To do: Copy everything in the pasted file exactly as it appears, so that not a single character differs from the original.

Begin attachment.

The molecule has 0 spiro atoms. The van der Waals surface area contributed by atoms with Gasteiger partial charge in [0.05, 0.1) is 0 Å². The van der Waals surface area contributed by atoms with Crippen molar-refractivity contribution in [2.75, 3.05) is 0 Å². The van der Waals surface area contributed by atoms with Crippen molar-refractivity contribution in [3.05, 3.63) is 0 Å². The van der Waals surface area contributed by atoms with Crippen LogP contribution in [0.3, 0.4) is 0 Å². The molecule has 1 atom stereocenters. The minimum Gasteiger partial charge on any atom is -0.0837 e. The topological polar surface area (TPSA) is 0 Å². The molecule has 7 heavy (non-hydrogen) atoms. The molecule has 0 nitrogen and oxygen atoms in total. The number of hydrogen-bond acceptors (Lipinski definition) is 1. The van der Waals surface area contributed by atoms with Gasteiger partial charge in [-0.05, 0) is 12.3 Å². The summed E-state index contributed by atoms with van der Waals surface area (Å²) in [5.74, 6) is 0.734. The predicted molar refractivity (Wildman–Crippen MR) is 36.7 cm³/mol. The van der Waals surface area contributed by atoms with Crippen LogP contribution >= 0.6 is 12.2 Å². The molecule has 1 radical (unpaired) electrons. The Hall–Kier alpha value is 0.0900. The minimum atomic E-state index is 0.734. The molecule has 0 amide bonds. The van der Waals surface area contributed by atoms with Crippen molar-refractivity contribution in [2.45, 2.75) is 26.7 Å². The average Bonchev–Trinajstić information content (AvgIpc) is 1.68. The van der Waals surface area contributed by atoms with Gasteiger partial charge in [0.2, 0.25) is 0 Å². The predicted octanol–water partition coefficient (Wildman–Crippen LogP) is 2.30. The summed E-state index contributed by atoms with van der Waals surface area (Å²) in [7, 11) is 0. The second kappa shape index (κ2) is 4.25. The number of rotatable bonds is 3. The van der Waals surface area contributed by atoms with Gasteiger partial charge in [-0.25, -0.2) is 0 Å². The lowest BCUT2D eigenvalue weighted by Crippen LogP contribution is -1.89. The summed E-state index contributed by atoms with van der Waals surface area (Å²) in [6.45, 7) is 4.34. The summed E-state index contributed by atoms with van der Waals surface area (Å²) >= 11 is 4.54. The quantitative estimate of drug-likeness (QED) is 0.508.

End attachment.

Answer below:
The molecule has 0 spiro atoms. The van der Waals surface area contributed by atoms with Gasteiger partial charge in [0.05, 0.1) is 0 Å². The van der Waals surface area contributed by atoms with Crippen molar-refractivity contribution in [2.75, 3.05) is 0 Å². The van der Waals surface area contributed by atoms with Crippen molar-refractivity contribution in [3.05, 3.63) is 0 Å². The van der Waals surface area contributed by atoms with Crippen LogP contribution in [0.3, 0.4) is 0 Å². The molecule has 1 atom stereocenters. The minimum Gasteiger partial charge on any atom is -0.0837 e. The topological polar surface area (TPSA) is 0 Å². The molecule has 7 heavy (non-hydrogen) atoms. The molecule has 0 nitrogen and oxygen atoms in total. The number of hydrogen-bond acceptors (Lipinski definition) is 1. The van der Waals surface area contributed by atoms with Gasteiger partial charge in [-0.05, 0) is 12.3 Å². The summed E-state index contributed by atoms with van der Waals surface area (Å²) in [5.74, 6) is 0.734. The predicted molar refractivity (Wildman–Crippen MR) is 36.7 cm³/mol. The van der Waals surface area contributed by atoms with Crippen LogP contribution >= 0.6 is 12.2 Å². The molecule has 1 radical (unpaired) electrons. The Hall–Kier alpha value is 0.0900. The minimum atomic E-state index is 0.734. The molecule has 0 amide bonds. The van der Waals surface area contributed by atoms with Crippen molar-refractivity contribution in [2.45, 2.75) is 26.7 Å². The average Bonchev–Trinajstić information content (AvgIpc) is 1.68. The van der Waals surface area contributed by atoms with Gasteiger partial charge in [0.2, 0.25) is 0 Å². The predicted octanol–water partition coefficient (Wildman–Crippen LogP) is 2.30. The summed E-state index contributed by atoms with van der Waals surface area (Å²) in [7, 11) is 0. The second kappa shape index (κ2) is 4.25. The number of rotatable bonds is 3. The van der Waals surface area contributed by atoms with Gasteiger partial charge in [-0.25, -0.2) is 0 Å². The lowest BCUT2D eigenvalue weighted by Crippen LogP contribution is -1.89. The summed E-state index contributed by atoms with van der Waals surface area (Å²) in [6.45, 7) is 4.34. The summed E-state index contributed by atoms with van der Waals surface area (Å²) >= 11 is 4.54. The quantitative estimate of drug-likeness (QED) is 0.508.